The high number of scammy providers and overall rise in encryption appears to have turned the public sentiment against virtual private network (VPN) VPNs, and whether most consumers actually even need one. As privacy scandals and hacks grew over the last decade, VPNs quickly emerged as a sort of mystical panacea, that could protect you from all harm on the internet. Of course, this resulted in a flood of VPN competitors who were outright scams, made misleading statements about what data is collected, or failed to protect consumer data.
The end result is a new trend in the press where about once a month we get a new story informing you that you probably don’t actually need a VPN. NBC News was the latest last week, pointing out that VPNs aren’t the panacea many people seem to assume:
“Most commercial VPNs are snake oil from a security standpoint,â€ said Nicholas Weaver, a cybersecurity lecturer at the University of California, Berkeley. â€œThey donâ€™t improve your security at all.”
Scammy VPN providers are a major reason for the shift. A Consumer Reports study last month took a look at 16 top VPN providers, and found that the majority of them misrepresented their products or their data retention practices, and many of the companies actually put consumer privacy at greater risk. Only a quarter of the VPNs looked at clearly indicated how long they retain user browsing and other data. The gold rush and regulatory apathy created an environment where the industry’s floorboards rotted out below it, creating products that actually put consumer privacy and security at greater risk.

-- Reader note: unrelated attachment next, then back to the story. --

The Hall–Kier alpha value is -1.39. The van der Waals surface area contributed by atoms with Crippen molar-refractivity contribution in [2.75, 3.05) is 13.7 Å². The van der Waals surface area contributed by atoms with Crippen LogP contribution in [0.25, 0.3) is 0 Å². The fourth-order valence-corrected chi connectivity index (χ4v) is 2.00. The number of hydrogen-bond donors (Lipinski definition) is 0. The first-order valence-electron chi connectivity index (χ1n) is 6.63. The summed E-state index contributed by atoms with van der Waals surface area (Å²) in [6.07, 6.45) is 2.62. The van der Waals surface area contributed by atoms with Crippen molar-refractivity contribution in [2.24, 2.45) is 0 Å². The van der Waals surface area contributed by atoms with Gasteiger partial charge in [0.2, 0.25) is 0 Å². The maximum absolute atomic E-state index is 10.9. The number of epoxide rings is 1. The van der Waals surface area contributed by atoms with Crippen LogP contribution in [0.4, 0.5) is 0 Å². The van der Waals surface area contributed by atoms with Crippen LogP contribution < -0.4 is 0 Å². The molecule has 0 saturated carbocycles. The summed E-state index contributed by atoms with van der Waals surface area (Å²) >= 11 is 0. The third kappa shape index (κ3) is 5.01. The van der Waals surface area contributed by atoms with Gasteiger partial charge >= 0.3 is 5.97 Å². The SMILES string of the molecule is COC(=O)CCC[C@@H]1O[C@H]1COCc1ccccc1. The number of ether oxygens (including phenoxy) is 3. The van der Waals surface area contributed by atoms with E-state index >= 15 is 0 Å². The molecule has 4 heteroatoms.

Granted simple technical innovation is another reason why the VPN is no longer deemed essential. Most browsers implemented HTTPS, making the dreaded (and frankly often unlikely) scenario whereby a nearby coffee shop hacker hijacks the entirety of your finances no longer as much of a threat. There’s also (much to the chagrin of total surveillance fans in intelligence and law enforcement) greater encryption overall, and a parade of browser extensions and plugins that can help provide additional security. Now, you’re far more likely to be subject to a basic human engineering phishing attack, which a VPN won’t help with:
“Users now need to worry far less about being hacked by a fellow coffee shop patron than by a hacker simply sending an email from anywhere around the world to trick them into giving up their passwords and other sensitive information, she said.
Hackers â€œwould likely do a phishing attack on you before they would walk into a cafe with free Wi-Fi,â€ Hancock said. â€œSending people nefarious emails, itâ€™s much easier to do that kind of campaign. Those have been tried and true, unfortunately,â€ she said.”
That’s not to say VPNs don’t still have their function. The technology is still an essential security layer for governments, corporations, or others dealing with extremely sensitive information. But for many ordinary consumers, they’re more trouble than they’re worth, in no small part thanks to an industry that completely lost its soul at the data collection and monetization trough.